Sanibel, Florida Stone Crab, Photo Credit - Larry Hoffman.
Sanibel, Florida Stone Crab, Photo Credit - Larry Hoffman.

Stone Crab Season Opens October 15

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Florida Stone Crab Season Opens October 15!

It is stone crab season.  Time for some good trapping and eating!

Sanibel, Florida Stone Crab, Photo Credit - Florida Fish and Wildlife Conservation Commission.

Sanibel, Florida Stone Crab, Photo Credit – Florida Fish and Wildlife Conservation Commission.

Florida Regulations
Minimum size limits: 2 3/4-inch claw.
Daily bag limit: 1 gallon of claws per person or 2 gallons per vessel, whichever is less.

Gear Requirements
Legal Gear: stone crab trap (max. 5 per person), dip or landing net
Illegal Gear: Any device that can puncture, crush or injure the crab body, such as spears, grains, grabs, hooks or similar devices.

Trapping Specifications
Maximum trap size is 24 inches by 24 inches by 24 inches or a volume of 8 cubic feet
Traps can be made from either wood, wire or plastic
The throat or entrance must be 5 ½ inches by 3 ½ inches
If the throat or entrance is round, it cannot exceed 5 inches in diameter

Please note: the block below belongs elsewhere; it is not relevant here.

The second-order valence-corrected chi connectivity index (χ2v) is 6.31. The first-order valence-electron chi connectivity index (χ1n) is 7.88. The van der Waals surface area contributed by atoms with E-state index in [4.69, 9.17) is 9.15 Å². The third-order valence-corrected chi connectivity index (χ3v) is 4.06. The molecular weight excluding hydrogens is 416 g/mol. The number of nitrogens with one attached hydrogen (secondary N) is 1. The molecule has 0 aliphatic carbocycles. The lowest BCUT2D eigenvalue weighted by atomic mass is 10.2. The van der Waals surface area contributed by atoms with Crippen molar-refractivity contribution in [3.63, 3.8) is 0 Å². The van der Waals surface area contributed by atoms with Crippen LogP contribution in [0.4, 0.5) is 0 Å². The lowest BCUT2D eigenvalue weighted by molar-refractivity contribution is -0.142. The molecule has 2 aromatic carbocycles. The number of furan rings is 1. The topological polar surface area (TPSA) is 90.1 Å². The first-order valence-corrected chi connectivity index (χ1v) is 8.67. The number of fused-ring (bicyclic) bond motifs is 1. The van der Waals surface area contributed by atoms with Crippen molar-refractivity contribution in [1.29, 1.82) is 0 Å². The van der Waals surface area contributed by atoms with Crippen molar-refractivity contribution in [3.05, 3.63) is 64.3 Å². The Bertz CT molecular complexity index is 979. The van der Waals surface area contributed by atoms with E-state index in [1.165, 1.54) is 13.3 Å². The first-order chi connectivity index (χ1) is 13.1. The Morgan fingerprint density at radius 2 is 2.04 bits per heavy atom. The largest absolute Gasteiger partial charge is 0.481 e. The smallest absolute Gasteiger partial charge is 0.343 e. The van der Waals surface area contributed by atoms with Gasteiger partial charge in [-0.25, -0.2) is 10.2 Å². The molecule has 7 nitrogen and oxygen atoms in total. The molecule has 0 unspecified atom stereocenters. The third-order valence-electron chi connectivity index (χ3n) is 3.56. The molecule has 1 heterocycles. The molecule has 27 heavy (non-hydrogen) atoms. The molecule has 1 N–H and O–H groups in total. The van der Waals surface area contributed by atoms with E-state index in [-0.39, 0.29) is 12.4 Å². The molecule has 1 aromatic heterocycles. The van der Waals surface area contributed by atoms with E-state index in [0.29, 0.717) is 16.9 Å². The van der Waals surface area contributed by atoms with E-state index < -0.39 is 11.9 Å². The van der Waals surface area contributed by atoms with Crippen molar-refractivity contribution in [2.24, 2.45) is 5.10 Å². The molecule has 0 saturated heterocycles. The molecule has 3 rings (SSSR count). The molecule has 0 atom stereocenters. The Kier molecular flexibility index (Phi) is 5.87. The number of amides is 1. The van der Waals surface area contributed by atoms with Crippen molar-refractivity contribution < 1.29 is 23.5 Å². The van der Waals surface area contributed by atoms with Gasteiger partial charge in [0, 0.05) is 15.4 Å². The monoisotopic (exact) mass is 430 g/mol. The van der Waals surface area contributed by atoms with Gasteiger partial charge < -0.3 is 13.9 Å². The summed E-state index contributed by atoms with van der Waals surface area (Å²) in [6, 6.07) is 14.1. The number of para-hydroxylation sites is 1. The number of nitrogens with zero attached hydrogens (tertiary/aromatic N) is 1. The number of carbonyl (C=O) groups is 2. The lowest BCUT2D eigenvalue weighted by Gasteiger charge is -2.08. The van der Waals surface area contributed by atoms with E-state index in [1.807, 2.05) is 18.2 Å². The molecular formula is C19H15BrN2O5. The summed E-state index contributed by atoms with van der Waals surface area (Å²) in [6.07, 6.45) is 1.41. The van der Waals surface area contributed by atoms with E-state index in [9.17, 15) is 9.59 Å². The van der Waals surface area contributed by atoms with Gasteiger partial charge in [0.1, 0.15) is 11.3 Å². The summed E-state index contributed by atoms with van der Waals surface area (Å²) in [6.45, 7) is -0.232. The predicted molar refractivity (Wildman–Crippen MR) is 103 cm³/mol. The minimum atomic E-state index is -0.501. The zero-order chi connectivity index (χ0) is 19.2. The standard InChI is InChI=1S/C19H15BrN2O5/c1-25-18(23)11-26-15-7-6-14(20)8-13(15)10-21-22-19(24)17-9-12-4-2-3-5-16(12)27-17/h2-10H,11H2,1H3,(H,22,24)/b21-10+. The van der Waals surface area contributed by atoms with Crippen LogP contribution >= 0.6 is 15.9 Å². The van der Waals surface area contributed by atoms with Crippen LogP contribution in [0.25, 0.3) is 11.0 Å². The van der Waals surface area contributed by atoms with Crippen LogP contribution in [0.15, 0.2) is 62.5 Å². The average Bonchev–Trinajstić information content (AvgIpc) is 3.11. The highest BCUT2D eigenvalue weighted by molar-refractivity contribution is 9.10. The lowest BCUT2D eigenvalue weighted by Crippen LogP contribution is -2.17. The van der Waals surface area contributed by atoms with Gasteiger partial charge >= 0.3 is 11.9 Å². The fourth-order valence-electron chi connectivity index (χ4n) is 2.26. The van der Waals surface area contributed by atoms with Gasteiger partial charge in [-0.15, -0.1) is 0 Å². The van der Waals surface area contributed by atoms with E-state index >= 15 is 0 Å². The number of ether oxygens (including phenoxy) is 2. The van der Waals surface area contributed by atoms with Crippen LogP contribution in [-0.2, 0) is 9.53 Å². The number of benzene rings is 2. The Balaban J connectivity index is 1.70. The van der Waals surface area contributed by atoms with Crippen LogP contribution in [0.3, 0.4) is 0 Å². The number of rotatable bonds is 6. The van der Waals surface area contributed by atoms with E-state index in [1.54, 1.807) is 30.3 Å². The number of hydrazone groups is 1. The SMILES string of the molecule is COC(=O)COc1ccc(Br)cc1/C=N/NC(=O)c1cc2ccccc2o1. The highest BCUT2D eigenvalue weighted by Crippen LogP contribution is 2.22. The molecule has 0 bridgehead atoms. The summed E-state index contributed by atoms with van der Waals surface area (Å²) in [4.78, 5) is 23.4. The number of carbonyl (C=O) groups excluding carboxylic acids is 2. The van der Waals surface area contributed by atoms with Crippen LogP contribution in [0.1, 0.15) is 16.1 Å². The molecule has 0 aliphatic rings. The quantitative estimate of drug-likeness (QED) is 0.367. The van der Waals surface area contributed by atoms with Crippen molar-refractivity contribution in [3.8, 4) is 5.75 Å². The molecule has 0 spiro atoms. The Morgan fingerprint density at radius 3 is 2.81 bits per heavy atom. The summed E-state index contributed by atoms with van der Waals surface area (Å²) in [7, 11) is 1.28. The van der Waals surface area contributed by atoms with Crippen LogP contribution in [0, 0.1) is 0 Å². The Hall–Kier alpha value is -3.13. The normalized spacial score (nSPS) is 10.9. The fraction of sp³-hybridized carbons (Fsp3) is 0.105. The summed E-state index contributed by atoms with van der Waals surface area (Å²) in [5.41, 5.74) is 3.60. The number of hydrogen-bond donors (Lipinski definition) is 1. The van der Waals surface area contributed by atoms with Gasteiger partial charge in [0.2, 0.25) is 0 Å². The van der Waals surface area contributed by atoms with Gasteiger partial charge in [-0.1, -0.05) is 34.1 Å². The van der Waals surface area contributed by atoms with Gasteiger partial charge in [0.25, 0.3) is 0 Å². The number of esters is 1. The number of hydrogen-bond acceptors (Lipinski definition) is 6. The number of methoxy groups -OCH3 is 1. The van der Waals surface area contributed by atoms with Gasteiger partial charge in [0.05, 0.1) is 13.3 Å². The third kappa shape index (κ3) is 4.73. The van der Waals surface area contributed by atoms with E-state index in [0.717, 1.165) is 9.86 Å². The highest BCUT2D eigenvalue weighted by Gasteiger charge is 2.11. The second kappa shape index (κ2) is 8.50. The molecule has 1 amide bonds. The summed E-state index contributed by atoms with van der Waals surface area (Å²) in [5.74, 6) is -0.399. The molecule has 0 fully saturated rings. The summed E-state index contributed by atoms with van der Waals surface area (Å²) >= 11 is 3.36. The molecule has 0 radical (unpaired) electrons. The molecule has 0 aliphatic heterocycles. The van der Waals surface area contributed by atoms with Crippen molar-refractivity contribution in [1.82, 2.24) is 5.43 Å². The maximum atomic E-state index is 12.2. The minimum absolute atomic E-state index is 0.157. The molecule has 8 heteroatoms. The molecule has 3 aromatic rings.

The trap must have a degradable panel that is 5 ½ inches by 3 ½ inches and is made of cypress or untreated pine slat no thicker than ¾ of an inch
Harvester name and address must be permanently affixed and legible
The buoy must be no smaller than 6 inches and must be marked with a legible “R” that is at least 2 inches tall.
Buoys are not required if trap is fished from a dock.

Stone Crab Claw Size Requirements, Courtesy Of Florida Fish and Wildlife Conservation Commission.

Stone Crab Claw Size Requirements, Courtesy Of Florida Fish and Wildlife Conservation Commission.

Trapping Regulations
Traps must be pulled manually (not by a trap-puller). Any vessel that is rigged with a trap-puller will be considered a commercial vessel and the appropriate licenses will be required.
Traps must be pulled only during daylight hours.
Traps must not be placed in navigational channels of the Intracoastal waterways, or in navigational channels maintained and marked by any county, municipal, state or federal governmental agency.

Can Both Claws Be Harvested? Yes, But This Is Not Recommended
It is currently lawful to harvest both of a stone crab’s claws, but this practice leaves the stone crab with few alternatives to defend itself from predators.

Although the crab can still obtain minimal amounts of food with no claws, having one claw (if the other one is harvested) will enable the crab to obtain greater amounts of food in a shorter amount of time. Stone crabs (like other crustaceans) have the ability to grow back their claws, but this process requires a large amount of energy in the form of food.
The quicker the crab can obtain the energy required to molt and grow its lost claw, the sooner this renewable delicacy will have another claw to replace the missing one.

For more information, please see FWC Stone Crabs.


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